Ray Ozzie on Lotus Notes and Slow Hunch Innovation

Steven Berlin Johnson

SJ: How did the idea for Lotus Notes come about? RO: The Lotus Notes is story is one of those situations where I and several other people––the people who ended up being my cofounders—were exposed to a system that we couldn’t shake. And there was this thing called Notes that did e-mail, personal notes, and discussions, group notes. [More in the series of excerpts from the conversations in my new collection, The Innovator's Cookbook.

Lotus Notes isn’t as hot a product as it used to be

David Weinberger

Dylan Tweney notes that Lotus Notes , which invented a bunch of the enterprise collaboration stuff we now take for granted, has become a drag on IBM’s revenues. Like most end-users of Lotus Notes, I used it primarily as an email program. But there was another dimension to Notes, a powerful, programmable backend that let you create databases and workspaces for collaborative work, contact management, information sharing, and communication.

Who were you friending in 1973

David Weinberger

In its honor, the PlatoHistory site has posted a list of what some of the current Big Names in computers were doing when PLATO Notes, its message board, went live. There’s also a free conference , with Donald Bitzer and Ray Ozzie keynoting; Bitzer created PLATO and Ozzie founded Lotus Notes which was originally modeled on Plato notes. It’s the 50th anniversary of what became, arguably, the first digital social networking tool, PLATO.

Of sandbanks and granite cliffs

Dave Snowden

Popular approaches to taxonomy and most Communities tend to assume too much stability; something enforced by excessive use of Sharepoint just as a decade or so ago we had over rigorous use of Lotus Notes. Note we don't start with technology we start with finely grained needs.

The ineffable, the inexpiable & the inexpicable

Dave Snowden

In the early days it was all about taxonomies, making tacit knowledge explicit and implementing a Lotus Notes system to create Communities of Practice.

Workplace learning in ten years

Harold Jarche

To set up a collaborative work space for our clients, Lotus Notes was one of the few options. The LCB Big Question for March is, What will workplace learning look like in 10 years?

Collaboration Tools

Tony Karrer

As I mentioned in Real-Time Collaborative Editing , I had a fantastic experience participating in group editing of a Mind Map of collaborative tools during a session at Learn Trends. You can see the result below. But it was interesting to see the results exported which I've embedded below.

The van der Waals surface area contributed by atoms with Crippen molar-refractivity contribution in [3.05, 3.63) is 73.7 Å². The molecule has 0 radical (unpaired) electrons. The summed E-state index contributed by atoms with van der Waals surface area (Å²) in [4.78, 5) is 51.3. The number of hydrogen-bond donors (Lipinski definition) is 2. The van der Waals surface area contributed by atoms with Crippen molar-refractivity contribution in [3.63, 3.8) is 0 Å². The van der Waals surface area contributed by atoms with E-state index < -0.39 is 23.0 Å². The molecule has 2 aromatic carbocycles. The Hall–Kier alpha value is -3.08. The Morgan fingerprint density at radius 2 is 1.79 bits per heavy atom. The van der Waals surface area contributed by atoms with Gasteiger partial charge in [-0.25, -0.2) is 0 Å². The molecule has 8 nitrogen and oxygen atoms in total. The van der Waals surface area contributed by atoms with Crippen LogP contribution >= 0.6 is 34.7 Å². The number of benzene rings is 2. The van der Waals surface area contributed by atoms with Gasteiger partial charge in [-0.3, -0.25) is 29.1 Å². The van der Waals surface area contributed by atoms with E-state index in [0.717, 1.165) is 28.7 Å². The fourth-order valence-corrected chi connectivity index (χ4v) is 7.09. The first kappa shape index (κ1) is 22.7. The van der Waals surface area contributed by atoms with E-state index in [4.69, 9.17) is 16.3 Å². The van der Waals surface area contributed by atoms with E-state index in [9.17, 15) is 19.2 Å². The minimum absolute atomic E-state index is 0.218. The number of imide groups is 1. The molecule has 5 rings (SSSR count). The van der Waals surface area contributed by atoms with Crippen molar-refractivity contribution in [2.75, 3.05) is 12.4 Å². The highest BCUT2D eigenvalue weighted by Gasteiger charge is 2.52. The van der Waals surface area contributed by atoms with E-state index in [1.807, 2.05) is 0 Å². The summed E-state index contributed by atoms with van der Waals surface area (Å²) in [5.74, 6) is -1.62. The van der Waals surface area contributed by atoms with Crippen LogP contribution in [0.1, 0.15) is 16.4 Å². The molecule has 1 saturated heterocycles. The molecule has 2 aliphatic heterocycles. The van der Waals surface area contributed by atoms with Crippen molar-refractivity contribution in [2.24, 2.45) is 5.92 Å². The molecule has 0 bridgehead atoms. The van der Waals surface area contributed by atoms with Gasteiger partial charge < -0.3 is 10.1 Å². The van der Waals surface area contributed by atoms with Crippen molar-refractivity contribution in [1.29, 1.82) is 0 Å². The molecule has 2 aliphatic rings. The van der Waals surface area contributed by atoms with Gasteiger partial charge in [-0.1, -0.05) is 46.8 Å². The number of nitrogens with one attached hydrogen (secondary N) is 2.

Context, is well contextual

Dave Snowden

The popularising distilled an academic research paper into a series of simplistic recipes that combined with Lotus Notes to create a whole movement which is still around to this day albeit in a much diminished form.

The social Web before social networks: a report from 2003

David Weinberger

It’s different from: Let’s take the Lotus juggernaut and add a web front-end. Lotus Notes) was stifling as much sociality and creativity as it was enabling. The Web was social before it had social networking software. It just hadn’t yet evolved a pervasive layer of software specifically designed to help us be social. In 2003 it was becoming clear that we needed?—?and and were getting?—?a a new class of application, unsurprisingly called “social software.”

Irving Wladawsky-Berger: Re-inventing the Corporate Research Lab

Irving Wladawsky-Berger

Irving Wladawsky-Berger A collection of observations, news and resources on the changing nature of innovation, technology, leadership, and other subjects.

Is Social Business Ready to Face Internet Traffic Jams?

Luis Suarez

It’s an old concept, I know, coming from groupware, ( Lotus Notes anyone?)

Irving Wladawsky-Berger: A Matter of World Views

Irving Wladawsky-Berger

Lotus SmartSuite has fallen to OpenOffice.org (and ISO26300). Lotus Notes is growing like Topsy and bringing in billions of dollars per year.

Edge Perspectives with John Hagel: Complacency and Web 2.0

John Hagel

Posted by: kid mercury | April 11, 2007 at 03:39 PM The tension between companies that are both platform and application providers (think Microsoft and Oracle) and the ISV's that build applications on their platforms (think Lotus and Salesforce.com) isn't unique to Web 2.0.

Irving Wladawsky-Berger: Welcome to Adam Smiths World

Irving Wladawsky-Berger

Posted on October 01, 2007 at 06:00 AM in Economic Issues , Innovation , Society and Culture | Permalink TrackBack TrackBack URL for this entry: [link] Listed below are links to weblogs that reference Welcome to Adam Smiths World : Comments OK, here's IBM Lotus Symphony.